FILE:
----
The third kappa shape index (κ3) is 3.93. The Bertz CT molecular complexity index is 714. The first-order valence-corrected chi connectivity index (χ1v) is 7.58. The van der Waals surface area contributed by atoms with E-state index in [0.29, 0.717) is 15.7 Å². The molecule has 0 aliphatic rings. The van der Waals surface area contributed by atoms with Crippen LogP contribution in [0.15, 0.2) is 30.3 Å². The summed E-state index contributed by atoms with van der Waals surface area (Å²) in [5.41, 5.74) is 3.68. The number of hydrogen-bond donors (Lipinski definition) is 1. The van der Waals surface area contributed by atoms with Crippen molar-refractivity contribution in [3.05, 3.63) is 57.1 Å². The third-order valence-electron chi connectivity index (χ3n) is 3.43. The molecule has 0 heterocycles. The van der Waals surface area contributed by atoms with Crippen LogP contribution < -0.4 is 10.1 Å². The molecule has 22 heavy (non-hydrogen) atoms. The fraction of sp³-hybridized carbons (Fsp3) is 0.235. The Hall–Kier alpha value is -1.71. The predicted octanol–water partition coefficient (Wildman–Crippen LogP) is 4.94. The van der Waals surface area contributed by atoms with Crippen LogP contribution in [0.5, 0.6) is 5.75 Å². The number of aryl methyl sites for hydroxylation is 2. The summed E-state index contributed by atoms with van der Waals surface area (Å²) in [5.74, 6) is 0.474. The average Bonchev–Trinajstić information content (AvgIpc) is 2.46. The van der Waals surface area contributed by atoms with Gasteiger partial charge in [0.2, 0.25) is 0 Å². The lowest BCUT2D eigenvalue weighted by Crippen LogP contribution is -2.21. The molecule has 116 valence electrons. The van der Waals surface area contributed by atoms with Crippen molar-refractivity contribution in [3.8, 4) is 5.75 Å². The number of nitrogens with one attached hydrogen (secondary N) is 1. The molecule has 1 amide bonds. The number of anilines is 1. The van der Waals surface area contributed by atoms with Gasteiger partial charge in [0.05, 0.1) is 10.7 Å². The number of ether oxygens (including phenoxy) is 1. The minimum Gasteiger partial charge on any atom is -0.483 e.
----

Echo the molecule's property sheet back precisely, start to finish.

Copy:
The third kappa shape index (κ3) is 3.93. The Bertz CT molecular complexity index is 714. The first-order valence-corrected chi connectivity index (χ1v) is 7.58. The van der Waals surface area contributed by atoms with E-state index in [0.29, 0.717) is 15.7 Å². The molecule has 0 aliphatic rings. The van der Waals surface area contributed by atoms with Crippen LogP contribution in [0.15, 0.2) is 30.3 Å². The summed E-state index contributed by atoms with van der Waals surface area (Å²) in [5.41, 5.74) is 3.68. The number of hydrogen-bond donors (Lipinski definition) is 1. The van der Waals surface area contributed by atoms with Crippen molar-refractivity contribution in [3.05, 3.63) is 57.1 Å². The third-order valence-electron chi connectivity index (χ3n) is 3.43. The molecule has 0 heterocycles. The van der Waals surface area contributed by atoms with Crippen LogP contribution < -0.4 is 10.1 Å². The molecule has 22 heavy (non-hydrogen) atoms. The fraction of sp³-hybridized carbons (Fsp3) is 0.235. The Hall–Kier alpha value is -1.71. The predicted octanol–water partition coefficient (Wildman–Crippen LogP) is 4.94. The van der Waals surface area contributed by atoms with Crippen LogP contribution in [0.5, 0.6) is 5.75 Å². The number of aryl methyl sites for hydroxylation is 2. The summed E-state index contributed by atoms with van der Waals surface area (Å²) in [5.74, 6) is 0.474. The average Bonchev–Trinajstić information content (AvgIpc) is 2.46. The van der Waals surface area contributed by atoms with Gasteiger partial charge in [0.2, 0.25) is 0 Å². The lowest BCUT2D eigenvalue weighted by Crippen LogP contribution is -2.21. The molecule has 116 valence electrons. The van der Waals surface area contributed by atoms with Crippen molar-refractivity contribution in [3.8, 4) is 5.75 Å². The number of nitrogens with one attached hydrogen (secondary N) is 1. The molecule has 1 amide bonds. The number of anilines is 1. The van der Waals surface area contributed by atoms with Gasteiger partial charge in [0.05, 0.1) is 10.7 Å². The number of ether oxygens (including phenoxy) is 1. The minimum Gasteiger partial charge on any atom is -0.483 e.